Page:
“To film is a necessity,” Jonas Mekas once said
, “like eating, sleeping, breathing.” The artist
was compelled to record the things around him in the form of what he referred to as “film diaries”—unvarnished, unpretentious documents somewhere between arthouse cinema and home movies. These idiosyncratic works captured Mekas’s friends, loved ones, and peers, famous and otherwise.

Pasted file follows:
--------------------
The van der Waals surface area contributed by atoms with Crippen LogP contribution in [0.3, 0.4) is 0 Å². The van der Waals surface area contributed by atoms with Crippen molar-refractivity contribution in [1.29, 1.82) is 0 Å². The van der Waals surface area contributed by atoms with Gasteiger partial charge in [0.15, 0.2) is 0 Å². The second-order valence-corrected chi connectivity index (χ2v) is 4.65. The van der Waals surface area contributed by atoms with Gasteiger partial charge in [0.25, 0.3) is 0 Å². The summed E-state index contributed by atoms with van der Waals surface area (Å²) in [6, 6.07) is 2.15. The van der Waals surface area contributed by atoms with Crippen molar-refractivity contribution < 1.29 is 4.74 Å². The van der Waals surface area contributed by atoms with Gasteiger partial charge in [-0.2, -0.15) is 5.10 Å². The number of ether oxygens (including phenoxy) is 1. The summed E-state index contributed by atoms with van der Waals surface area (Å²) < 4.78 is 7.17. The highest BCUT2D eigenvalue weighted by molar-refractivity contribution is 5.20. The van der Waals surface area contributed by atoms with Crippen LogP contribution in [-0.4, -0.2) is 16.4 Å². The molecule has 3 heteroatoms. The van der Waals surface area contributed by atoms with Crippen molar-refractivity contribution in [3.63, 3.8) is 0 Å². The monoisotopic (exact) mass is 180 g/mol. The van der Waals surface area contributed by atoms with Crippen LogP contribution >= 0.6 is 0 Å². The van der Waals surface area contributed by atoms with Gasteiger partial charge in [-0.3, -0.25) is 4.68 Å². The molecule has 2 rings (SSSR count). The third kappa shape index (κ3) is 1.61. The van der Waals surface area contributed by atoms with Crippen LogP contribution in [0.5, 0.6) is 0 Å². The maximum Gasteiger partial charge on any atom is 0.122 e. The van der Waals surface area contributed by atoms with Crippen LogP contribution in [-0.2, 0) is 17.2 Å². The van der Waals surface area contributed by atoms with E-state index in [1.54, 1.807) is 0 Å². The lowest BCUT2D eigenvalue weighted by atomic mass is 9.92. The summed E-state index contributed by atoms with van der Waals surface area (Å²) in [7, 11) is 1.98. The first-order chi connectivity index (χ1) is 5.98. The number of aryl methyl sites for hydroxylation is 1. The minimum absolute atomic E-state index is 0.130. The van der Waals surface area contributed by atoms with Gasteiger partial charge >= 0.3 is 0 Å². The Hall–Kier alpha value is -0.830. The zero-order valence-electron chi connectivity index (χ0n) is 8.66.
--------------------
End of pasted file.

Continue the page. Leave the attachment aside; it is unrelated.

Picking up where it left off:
Since arriving in New York in the late 1940s, he found his eternal muse in the city, which is itself a primary subject of his oeuvre. And Mekas also helped establish an actual framework for experimental film in New York, through publications like Film Culture magazine (which lasted until 1996) and the Anthology Film Archives, which remains an important part of the local cultural scene. The art world embraced him equally, and Mekas was a highlight of major exhibitions, from the 2005 Venice Biennale to Documenta 14. There, he showed works that included Lost Lost Lost (1976), which gives a hint of his singular and highly personal process; the 180-minute epic was filmed between 1949 and 1963, but remained unedited until 1976.